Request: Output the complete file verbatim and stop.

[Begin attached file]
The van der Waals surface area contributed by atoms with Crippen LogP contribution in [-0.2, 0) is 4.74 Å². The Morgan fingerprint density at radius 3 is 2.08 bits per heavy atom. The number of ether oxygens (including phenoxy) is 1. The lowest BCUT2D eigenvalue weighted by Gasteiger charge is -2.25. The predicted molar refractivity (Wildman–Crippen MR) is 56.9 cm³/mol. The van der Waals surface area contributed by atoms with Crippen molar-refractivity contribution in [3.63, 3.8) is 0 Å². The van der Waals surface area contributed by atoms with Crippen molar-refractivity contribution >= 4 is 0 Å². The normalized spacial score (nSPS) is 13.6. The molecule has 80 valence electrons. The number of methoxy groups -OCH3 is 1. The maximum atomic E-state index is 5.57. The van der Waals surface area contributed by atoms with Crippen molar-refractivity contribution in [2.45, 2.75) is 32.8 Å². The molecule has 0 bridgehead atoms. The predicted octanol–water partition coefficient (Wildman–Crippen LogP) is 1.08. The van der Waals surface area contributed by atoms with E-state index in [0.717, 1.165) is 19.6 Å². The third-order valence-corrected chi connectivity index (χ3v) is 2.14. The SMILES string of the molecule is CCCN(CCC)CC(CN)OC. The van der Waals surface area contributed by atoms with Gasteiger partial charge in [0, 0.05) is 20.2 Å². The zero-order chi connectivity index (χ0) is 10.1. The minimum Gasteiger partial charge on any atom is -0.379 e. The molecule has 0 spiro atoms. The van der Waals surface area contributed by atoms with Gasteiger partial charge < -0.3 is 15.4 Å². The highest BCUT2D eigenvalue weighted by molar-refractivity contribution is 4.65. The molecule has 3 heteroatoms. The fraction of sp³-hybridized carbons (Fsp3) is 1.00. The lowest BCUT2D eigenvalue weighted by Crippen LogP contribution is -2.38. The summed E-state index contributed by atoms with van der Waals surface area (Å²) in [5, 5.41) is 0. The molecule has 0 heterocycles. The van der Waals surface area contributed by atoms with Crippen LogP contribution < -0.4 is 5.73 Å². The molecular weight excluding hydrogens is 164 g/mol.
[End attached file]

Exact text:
The van der Waals surface area contributed by atoms with Crippen LogP contribution in [-0.2, 0) is 4.74 Å². The Morgan fingerprint density at radius 3 is 2.08 bits per heavy atom. The number of ether oxygens (including phenoxy) is 1. The lowest BCUT2D eigenvalue weighted by Gasteiger charge is -2.25. The predicted molar refractivity (Wildman–Crippen MR) is 56.9 cm³/mol. The van der Waals surface area contributed by atoms with Crippen molar-refractivity contribution in [3.63, 3.8) is 0 Å². The van der Waals surface area contributed by atoms with Crippen molar-refractivity contribution >= 4 is 0 Å². The normalized spacial score (nSPS) is 13.6. The molecule has 80 valence electrons. The number of methoxy groups -OCH3 is 1. The maximum atomic E-state index is 5.57. The van der Waals surface area contributed by atoms with Crippen molar-refractivity contribution in [2.45, 2.75) is 32.8 Å². The molecule has 0 bridgehead atoms. The predicted octanol–water partition coefficient (Wildman–Crippen LogP) is 1.08. The van der Waals surface area contributed by atoms with E-state index in [0.717, 1.165) is 19.6 Å². The third-order valence-corrected chi connectivity index (χ3v) is 2.14. The SMILES string of the molecule is CCCN(CCC)CC(CN)OC. The van der Waals surface area contributed by atoms with Gasteiger partial charge in [0, 0.05) is 20.2 Å². The zero-order chi connectivity index (χ0) is 10.1. The minimum Gasteiger partial charge on any atom is -0.379 e. The molecule has 0 spiro atoms. The van der Waals surface area contributed by atoms with Gasteiger partial charge < -0.3 is 15.4 Å². The highest BCUT2D eigenvalue weighted by molar-refractivity contribution is 4.65. The molecule has 3 heteroatoms. The fraction of sp³-hybridized carbons (Fsp3) is 1.00. The lowest BCUT2D eigenvalue weighted by Crippen LogP contribution is -2.38. The summed E-state index contributed by atoms with van der Waals surface area (Å²) in [5, 5.41) is 0. The molecule has 0 heterocycles. The van der Waals surface area contributed by atoms with Crippen LogP contribution < -0.4 is 5.73 Å². The molecular weight excluding hydrogens is 164 g/mol.